Geography

Hungary is a landlocked country, situated in the Carpathian Basin. Its two longest rivers called Danube and Tisza divide Hungary into three parts: Transdanubia (to the west of the Danube), the plain between the Rivers Dunabe and Tisza, and the Trans-Tisza region (to the east of the Tisza). Hungary’s ‘mountains’ are actually hills, which seldom exceed an elevation of 1000 metres. Two-thirds of Hungary’s geographic area is less than 200 metres above sea level.
Lake Balaton, covering 598 km2, is one of the biggest tourist attractions of the country. The  average depth of the lake is two to three metres, so the water warms up quickly in summer.
There are five national parks in Hungary. Two of them situated on the Great Plain – Hortobágy and Kiskunság – provide protection to the wildlife and fragile wetlands, marshes and saline grasslands of the open puszta. Two are in the north: in the almost completely wooded Bükk Hills and in the Aggtelek region with its extensive system of karst caves. The smallest park is at Lake Fertő situated at the Austrian border.
Hungary is home to more than 2000 flowering plant species, many of which are not normally found at this latitude. There are a lot of common European animals here (deer, wild hare, boar, otter) as well as some rare species (wild cat, lake bat, Pannonian lizard), and three-quarters of the country’s 450 vertebrates are birds, especially waterfowls, which are attracted by the rivers, lakes and wetlands.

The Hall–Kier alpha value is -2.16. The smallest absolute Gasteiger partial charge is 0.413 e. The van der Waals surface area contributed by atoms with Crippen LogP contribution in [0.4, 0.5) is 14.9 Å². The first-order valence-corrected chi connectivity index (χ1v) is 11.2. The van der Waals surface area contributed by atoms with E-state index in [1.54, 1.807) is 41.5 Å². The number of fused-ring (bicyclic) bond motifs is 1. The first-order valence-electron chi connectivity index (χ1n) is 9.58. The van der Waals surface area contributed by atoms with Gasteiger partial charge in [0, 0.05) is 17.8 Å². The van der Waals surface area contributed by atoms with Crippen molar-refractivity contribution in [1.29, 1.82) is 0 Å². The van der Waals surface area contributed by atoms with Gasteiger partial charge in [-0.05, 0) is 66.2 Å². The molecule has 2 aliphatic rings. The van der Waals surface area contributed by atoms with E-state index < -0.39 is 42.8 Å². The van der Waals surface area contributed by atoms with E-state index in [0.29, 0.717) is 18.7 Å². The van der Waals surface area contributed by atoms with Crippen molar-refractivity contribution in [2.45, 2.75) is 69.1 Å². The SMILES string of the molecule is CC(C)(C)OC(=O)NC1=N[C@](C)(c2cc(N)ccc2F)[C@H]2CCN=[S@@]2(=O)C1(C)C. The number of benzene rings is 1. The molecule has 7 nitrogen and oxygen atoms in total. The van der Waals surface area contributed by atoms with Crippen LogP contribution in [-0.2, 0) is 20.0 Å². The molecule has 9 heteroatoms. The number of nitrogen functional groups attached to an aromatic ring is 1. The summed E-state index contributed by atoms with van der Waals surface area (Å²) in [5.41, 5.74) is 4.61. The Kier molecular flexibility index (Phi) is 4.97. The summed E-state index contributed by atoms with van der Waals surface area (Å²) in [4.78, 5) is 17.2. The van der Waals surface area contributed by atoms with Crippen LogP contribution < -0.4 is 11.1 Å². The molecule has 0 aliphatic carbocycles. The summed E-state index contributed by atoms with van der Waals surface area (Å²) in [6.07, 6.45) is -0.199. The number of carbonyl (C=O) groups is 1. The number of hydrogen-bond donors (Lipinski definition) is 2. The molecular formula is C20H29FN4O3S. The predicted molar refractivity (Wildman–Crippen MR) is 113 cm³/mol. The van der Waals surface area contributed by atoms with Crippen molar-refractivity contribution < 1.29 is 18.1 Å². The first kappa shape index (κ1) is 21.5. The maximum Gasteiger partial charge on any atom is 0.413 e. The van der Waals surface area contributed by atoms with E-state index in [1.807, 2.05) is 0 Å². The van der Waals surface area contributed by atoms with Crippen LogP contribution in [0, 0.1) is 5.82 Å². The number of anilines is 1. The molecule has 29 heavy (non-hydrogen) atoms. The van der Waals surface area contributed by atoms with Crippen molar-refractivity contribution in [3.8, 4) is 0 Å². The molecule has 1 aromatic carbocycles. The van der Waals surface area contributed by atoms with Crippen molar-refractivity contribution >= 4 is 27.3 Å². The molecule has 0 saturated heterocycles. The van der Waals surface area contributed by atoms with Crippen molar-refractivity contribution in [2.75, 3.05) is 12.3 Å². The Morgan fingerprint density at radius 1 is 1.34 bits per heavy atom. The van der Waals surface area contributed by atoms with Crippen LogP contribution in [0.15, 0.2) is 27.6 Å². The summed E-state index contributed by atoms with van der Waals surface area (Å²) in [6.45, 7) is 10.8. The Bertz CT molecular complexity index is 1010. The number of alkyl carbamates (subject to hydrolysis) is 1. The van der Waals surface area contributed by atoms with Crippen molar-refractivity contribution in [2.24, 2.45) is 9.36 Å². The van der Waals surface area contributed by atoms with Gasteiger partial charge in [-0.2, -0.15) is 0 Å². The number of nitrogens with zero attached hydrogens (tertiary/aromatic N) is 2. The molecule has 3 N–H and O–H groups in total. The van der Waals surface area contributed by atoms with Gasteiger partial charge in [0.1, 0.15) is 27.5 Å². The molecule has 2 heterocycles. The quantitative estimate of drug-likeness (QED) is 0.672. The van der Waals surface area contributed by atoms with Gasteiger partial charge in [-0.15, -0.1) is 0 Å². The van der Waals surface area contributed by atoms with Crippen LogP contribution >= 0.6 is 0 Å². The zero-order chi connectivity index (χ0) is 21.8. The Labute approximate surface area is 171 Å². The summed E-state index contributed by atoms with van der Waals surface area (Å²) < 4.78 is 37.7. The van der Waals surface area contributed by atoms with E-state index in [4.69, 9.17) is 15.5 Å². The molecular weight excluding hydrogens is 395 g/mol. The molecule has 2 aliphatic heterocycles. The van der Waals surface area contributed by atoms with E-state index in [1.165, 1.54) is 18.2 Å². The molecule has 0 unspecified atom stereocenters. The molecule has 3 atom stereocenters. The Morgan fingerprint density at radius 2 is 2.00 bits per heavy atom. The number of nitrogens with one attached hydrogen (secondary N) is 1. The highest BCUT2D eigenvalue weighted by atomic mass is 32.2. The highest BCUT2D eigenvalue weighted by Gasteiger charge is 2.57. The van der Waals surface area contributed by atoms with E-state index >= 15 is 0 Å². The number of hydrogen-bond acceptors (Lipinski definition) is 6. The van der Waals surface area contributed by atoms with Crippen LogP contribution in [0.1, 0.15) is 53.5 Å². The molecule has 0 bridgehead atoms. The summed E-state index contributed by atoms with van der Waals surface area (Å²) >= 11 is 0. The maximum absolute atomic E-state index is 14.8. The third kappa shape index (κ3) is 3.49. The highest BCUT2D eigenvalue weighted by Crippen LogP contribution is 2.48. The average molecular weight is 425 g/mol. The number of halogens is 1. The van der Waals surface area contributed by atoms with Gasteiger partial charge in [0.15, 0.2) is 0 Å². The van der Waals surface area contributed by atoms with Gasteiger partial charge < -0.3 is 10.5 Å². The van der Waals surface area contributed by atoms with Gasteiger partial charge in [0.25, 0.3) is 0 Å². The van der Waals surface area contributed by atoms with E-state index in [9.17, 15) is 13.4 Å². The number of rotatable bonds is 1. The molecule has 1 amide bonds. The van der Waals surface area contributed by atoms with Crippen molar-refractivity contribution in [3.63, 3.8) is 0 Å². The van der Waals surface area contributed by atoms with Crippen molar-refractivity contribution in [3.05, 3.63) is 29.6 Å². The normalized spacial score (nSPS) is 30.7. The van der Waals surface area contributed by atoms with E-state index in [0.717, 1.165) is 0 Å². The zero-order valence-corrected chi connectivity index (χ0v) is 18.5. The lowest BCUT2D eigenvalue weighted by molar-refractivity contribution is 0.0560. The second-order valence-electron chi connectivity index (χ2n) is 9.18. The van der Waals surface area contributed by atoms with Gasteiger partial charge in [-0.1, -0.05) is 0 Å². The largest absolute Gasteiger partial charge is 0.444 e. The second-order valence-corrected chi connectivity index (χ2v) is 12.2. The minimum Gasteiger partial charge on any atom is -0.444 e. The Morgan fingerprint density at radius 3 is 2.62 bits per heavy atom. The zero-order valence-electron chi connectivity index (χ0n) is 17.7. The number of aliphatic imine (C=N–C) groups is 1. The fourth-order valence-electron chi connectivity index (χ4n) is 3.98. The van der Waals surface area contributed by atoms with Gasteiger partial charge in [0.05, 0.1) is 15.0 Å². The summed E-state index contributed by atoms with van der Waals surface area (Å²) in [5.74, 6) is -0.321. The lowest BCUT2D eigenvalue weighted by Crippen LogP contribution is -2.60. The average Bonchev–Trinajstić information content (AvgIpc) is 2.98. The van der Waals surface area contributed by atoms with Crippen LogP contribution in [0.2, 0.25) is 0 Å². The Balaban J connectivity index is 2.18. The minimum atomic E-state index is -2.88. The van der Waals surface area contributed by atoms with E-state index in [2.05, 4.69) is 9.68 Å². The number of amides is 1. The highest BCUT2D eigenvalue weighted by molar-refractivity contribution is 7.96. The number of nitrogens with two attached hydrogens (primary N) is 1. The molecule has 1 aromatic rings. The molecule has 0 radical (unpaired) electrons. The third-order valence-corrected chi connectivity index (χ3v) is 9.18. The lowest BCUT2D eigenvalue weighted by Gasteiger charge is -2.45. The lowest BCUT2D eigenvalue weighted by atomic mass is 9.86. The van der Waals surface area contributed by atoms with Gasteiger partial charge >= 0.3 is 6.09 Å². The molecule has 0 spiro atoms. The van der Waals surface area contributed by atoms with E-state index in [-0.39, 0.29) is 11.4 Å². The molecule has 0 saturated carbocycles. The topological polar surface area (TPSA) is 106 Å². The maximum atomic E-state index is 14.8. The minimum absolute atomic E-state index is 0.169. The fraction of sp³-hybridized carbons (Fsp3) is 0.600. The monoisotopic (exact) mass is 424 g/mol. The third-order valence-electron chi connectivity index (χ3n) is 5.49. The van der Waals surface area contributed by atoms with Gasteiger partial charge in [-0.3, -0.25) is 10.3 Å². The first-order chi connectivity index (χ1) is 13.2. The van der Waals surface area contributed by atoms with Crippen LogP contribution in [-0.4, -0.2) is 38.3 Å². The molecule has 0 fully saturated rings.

Climate and weather

Hungary is in the temperate zone and has a relatively dry continental climate. There are big differences in temperature between the four seasons: summers are hot, while winters are cold. Average temperatures range from -1 °C in January to 21 °C in July. Hungary is protected from extreme weather conditions by the surrounding mountain ranges, the Alps and the Carpathians.
Weather forecast (Országos Meteorológiai Szolgálat)

Source: Tempus Public Foundation